I came across an interview with the two main MythBusters, Adam and Jamie, this morning, and I was surprised when they referred to telling a good story.  After all, these guys are just trying to prove or disprove some urban legends, right?  Here’s the excerpt:

Sometimes, it seems like what you wind up investigating isn’t the same thing you were originally testing. For instance, testing skunk-smell removal methods wound up being as much about trying to get skunks to spray you in the first place as it was about how to rid yourself of skunk smells. How much do you veer off onto different paths when they come up?

Adam: Well, you’ve honed in on what I think is the single most favorite part, for both me and Jamie, about doing the show. Which is that the narrative really is guided by what we’re interested in determining. And that is also informed by our desire to answer the original question we set out to answer, but if there are other things along the road that help to illuminate something for us, we’ll absolutely make sure that gets into the episode. And that’s fantastic, because it’s not like you’re leaving a bunch of stuff along the wayside that you’d like to be tackling; we’re tackling all of that.

Jamie: It does, however, cause a bit of a conflict here from time to time. In particular, I’m notorious among the staff here for being much more interested in the little side trips that we run across than the central story, and we have to be able to tell a story that has a beginning, a middle, and an end, and is relevant. So production’s not about to let us just get halfway through something and then do something else.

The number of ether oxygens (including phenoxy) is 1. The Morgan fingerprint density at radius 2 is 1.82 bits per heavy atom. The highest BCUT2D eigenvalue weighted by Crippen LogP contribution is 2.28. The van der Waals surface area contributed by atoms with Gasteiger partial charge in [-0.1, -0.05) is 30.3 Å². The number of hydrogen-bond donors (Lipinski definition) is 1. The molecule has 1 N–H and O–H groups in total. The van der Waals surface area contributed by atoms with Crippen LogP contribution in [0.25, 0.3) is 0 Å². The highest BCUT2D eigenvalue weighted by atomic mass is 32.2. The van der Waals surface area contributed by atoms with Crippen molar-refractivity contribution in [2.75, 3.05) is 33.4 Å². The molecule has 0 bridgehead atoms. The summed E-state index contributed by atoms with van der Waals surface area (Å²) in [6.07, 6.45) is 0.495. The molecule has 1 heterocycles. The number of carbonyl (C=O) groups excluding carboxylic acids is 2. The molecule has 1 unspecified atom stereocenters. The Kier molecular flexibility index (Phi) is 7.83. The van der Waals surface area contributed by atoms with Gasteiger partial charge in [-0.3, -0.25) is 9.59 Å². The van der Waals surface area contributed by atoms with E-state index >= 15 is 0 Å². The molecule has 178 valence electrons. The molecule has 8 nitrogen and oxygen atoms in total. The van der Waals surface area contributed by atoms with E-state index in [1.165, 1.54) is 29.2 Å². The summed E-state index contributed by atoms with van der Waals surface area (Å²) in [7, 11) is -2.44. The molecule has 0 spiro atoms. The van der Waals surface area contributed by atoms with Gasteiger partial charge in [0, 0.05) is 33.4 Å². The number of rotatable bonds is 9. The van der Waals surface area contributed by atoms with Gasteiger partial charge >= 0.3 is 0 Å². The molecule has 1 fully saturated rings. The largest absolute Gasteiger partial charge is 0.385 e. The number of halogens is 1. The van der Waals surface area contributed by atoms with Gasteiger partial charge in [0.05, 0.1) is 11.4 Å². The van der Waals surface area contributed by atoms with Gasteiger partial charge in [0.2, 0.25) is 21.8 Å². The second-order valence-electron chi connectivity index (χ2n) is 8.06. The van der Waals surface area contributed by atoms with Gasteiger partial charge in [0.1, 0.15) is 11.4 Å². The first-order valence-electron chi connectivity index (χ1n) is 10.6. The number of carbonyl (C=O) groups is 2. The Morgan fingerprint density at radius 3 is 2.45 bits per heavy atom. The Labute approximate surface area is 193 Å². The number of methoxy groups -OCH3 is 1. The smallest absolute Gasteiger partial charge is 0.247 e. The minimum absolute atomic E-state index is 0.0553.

So it does highlight the fact that that is, really, often the most interesting part of what we’re doing, is the little tangents on the side.

Both of them say that they’re telling a story in each episode and with each investigation.  In case you missed it, Adam says, “the narrative really is guided by what we’re interested in determining,” and Jamie adds, “we have to be able to tell a story that has a beginning, a middle, and an end.”  Jamie goes on to say that “production’s not about to let us just get halfway through something and then do something else.”

I think it’s great that they are aware of the story they are telling.  And they allow themselves to get off track without venturing too far.  Or rather, they trust their production team to keep them on track, telling the story they started to tell.  That’s what a good production team does: it lets you tell your own story by helping you figure out what story you want to tell and then making sure you don’t start telling a different one.

Those MythBusters guys are so funny!

  • Calendar

    • September 2018
      M T W T F S S
      « Jul    
       12
      3456789
      10111213141516
      17181920212223
      24252627282930
  • Search